By Kenzie Wager
Photos courtesy of Lizzy Leung
The atmosphere of the Rangeview versus Grandview basketball game was tense. The student section became silent, as the momentum Rangeview built was too hard to match. On Saturday, March 2nd, the Grandview boys basketball team faced their last game of the season against the Rangeview Raiders, losing 39-49.
For the seniors on the team, this would be their last game in a Grandview uniform, and their last game in their high school career. Regardless of the game results, Grandview ended their season ranked fifth in the state, validating their hard work and resilient effort all season.
Devin Williams, Darrian Leu-pierre, Levi Dombro, Tyler Unger, Kenneth Norman, Davon Walker, Dayne Prim. Seven players, and seven key team members that will be missed by Grandview’s basketball program and student body.
Prim, Dombro, and Unger have spent three years on the Varsity roster. Each of them has been to the state tournament at the Denver Coliseum and each has earned a state championship ring. For Unger, those three years went by in the blink of an eye.
“Enjoy every moment with your team and have fun because it goes by really fast,” said Unger.
This last season has been bittersweet for the boys because they will be leaving a lot behind as they go to college and start their adult lives out of high school.
“I’m going to miss playing with my teammates… they became family to me. They are my brothers,” said Devin Williams. “I’ll also miss the atmosphere the student section and parents bring.”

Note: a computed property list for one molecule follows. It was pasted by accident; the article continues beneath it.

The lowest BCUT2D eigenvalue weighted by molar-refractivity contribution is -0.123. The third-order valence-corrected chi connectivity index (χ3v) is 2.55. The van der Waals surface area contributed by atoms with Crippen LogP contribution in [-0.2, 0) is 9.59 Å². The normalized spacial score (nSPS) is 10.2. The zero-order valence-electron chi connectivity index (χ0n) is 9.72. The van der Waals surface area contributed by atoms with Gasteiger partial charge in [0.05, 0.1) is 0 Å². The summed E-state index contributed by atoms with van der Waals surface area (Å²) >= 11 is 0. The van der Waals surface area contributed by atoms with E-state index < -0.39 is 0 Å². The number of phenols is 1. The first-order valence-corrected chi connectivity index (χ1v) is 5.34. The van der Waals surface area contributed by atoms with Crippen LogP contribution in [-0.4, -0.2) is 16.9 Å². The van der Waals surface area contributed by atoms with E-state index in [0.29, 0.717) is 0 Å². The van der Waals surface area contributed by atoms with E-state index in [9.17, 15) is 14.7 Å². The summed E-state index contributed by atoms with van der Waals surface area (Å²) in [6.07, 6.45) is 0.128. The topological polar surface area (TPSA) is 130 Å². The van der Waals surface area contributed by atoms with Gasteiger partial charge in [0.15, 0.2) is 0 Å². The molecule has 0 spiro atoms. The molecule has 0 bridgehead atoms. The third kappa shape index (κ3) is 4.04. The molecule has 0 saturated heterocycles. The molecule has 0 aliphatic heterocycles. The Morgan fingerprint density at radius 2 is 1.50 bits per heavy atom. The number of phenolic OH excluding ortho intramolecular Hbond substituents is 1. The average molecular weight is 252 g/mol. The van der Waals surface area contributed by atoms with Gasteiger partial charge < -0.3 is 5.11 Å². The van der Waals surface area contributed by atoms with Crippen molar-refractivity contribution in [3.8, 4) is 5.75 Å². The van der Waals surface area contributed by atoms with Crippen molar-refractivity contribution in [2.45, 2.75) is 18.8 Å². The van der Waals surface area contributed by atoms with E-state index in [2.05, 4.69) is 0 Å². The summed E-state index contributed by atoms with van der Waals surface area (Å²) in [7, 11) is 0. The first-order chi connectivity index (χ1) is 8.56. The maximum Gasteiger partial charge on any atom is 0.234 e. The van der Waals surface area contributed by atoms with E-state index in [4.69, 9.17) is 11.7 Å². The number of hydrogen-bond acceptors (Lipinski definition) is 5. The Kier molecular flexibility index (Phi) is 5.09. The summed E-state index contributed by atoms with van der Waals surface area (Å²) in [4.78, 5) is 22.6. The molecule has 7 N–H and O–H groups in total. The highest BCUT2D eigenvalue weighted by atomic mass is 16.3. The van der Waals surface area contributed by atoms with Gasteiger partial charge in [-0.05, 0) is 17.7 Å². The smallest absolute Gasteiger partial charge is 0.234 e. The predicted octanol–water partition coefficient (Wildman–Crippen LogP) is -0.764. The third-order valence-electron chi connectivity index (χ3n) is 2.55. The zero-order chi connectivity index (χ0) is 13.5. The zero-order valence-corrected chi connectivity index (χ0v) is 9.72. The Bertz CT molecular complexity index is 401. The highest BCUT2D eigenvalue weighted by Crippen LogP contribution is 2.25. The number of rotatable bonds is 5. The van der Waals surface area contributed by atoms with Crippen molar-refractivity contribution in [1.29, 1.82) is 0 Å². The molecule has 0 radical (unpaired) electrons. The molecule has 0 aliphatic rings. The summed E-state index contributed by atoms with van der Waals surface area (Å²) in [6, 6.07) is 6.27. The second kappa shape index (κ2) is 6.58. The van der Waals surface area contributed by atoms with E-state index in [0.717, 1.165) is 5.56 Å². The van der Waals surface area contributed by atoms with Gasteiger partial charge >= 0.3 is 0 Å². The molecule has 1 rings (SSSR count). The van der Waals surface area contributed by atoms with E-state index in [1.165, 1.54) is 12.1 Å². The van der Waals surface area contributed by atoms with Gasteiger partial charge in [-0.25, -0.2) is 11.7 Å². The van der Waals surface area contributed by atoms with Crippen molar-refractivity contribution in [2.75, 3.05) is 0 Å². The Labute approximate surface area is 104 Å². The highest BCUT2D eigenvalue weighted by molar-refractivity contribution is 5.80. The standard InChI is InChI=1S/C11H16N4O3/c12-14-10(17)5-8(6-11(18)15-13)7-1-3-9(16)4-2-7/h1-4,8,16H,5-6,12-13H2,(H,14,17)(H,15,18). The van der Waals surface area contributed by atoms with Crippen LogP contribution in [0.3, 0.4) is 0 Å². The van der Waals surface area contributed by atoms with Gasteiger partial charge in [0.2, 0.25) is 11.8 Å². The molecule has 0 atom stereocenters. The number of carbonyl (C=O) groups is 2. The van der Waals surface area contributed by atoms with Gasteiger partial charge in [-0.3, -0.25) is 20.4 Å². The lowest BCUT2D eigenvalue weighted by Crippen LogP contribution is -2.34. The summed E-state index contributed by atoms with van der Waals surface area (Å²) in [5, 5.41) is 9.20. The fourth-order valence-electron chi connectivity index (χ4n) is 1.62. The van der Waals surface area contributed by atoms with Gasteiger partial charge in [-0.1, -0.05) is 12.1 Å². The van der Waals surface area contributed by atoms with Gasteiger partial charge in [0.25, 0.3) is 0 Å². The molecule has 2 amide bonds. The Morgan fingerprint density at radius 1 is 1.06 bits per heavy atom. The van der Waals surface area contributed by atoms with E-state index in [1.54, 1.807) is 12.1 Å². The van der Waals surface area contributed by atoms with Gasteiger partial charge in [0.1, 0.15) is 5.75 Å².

The players were not the only ones who felt their time at Grandview went fast, the parents and fans felt it too.
“Watching Tyler step out on the court for the last time, we didn't even realize it would be the last time until it was over...it was something that hit all of us hard” said Tyler’s mom, Cindy Unger.
For the boys that went to state, that win was their most memorable experience in a wolves uniform.
“Junior year was definitely most memorable,” said senior Kenneth Norman. “The whole state experience is unreal and going through that made me appreciate the game more.”
As skills develop through practice, so do leadership and motivation. What makes a player great is their determination to be great.
“Grandview just made me an all around better player and made me more coachable,” said Unger. “I’m going to try and take everything I’ve learned [at Grandview] to college and try to improve even more.”
While the Wolves were unable to pull out a state title this year, they went 19-7 and were knocked out in tournament play by the current state champion, Rangeview: another successful program in Aurora.
“We battled a lot of injuries and setbacks all season, but I was proud to be a part of the journey with those guys and I wouldn’t have wanted to do it with anyone else,” said Davon Walker, senior guard for Grandview.
Looking into the future, the senior boys advise players to cherish every moment because it goes by really quick.
“Don’t take for granted being part of the program, and soak up all the coaches have to offer you,” said Walker.
Levi Dombro comments on how hard it is to understand how time flies until senior year.
“[Take advantage of] every minute, because it goes by in a flash. You won’t truly understand that until you’re in my shoes, but make sure to enjoy it,” said Dombro.